Each to his own, it's not a bragging effort (I hope).
 

Andrew Sanders

Northern Commissioner for Caslm
Messages
2,773
For years I've been using a Yanagisawa 7 (which I think is 90) with Alexander Superial and recently Alexander DC 2.5 reeds on my old tenor. Pete our revered leader allowed me to try his PPT 8* and 9* on my new Hanson ST8 as the yanag didn't seem to sit well with that instrument. Even though the 9* is considerably bigger than the Yan it was so easy to use. It just goes to show it is not only the tip opening to consider but the design of the mouthpiece which alters the efficacy and ease of use of the mouthpiece.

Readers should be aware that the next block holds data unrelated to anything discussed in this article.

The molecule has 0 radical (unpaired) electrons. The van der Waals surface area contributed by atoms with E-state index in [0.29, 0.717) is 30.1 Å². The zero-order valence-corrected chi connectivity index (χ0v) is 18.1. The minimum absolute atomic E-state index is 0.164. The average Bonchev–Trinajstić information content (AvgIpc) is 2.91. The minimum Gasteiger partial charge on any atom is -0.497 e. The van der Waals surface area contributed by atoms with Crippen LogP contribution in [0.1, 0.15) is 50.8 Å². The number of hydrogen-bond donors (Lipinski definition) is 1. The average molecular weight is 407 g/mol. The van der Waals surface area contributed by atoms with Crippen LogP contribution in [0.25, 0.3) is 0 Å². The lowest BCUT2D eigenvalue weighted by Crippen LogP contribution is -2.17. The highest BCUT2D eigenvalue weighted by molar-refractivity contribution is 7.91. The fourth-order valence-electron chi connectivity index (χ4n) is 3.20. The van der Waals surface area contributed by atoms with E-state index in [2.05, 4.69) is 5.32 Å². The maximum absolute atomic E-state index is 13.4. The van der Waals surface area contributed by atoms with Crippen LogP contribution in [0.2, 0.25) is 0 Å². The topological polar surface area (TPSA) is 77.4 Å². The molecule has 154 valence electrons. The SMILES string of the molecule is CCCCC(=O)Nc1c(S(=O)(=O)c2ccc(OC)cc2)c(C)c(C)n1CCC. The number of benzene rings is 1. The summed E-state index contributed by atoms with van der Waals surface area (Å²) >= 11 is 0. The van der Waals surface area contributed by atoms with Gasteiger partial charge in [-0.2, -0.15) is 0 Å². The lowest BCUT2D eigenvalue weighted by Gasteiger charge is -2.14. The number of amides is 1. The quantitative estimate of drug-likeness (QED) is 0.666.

I still like to use the yanagisawa 7 on my original tenor as I'm so used to it.
 

jonf

Well-Known Member
Messages
3,680
For years I've been using a Yanagisawa 7 (which I think is 90)
.
Depends on whether it's metal or ebonite. Metal 7 is 2.4mm, ebonite 7 is 2.3mm, which equate to 0.95 and 0.90 respectively.

I play a modified Link STM, with a tip opening of 120. Nothing macho or boastful about it, I use a RJS 2s or 2M reed, and I just find it an easy, controllable blow. I find narrow tip openings very difficult to play as I want.
 

Koen88

Sax Drinker / Beer player
Messages
426
Depends on whether it's metal or ebonite. Metal 7 is 2.4mm, ebonite 7 is 2.3mm, which equate to 0.95 and 0.90 respectively.

I play a modified Link STM, with a tip opening of 120. Nothing macho or boastful about it, I use a RJS 2s or 2M reed, and I just find it an easy, controllable blow. I find narrow tip openings very difficult to play as I want.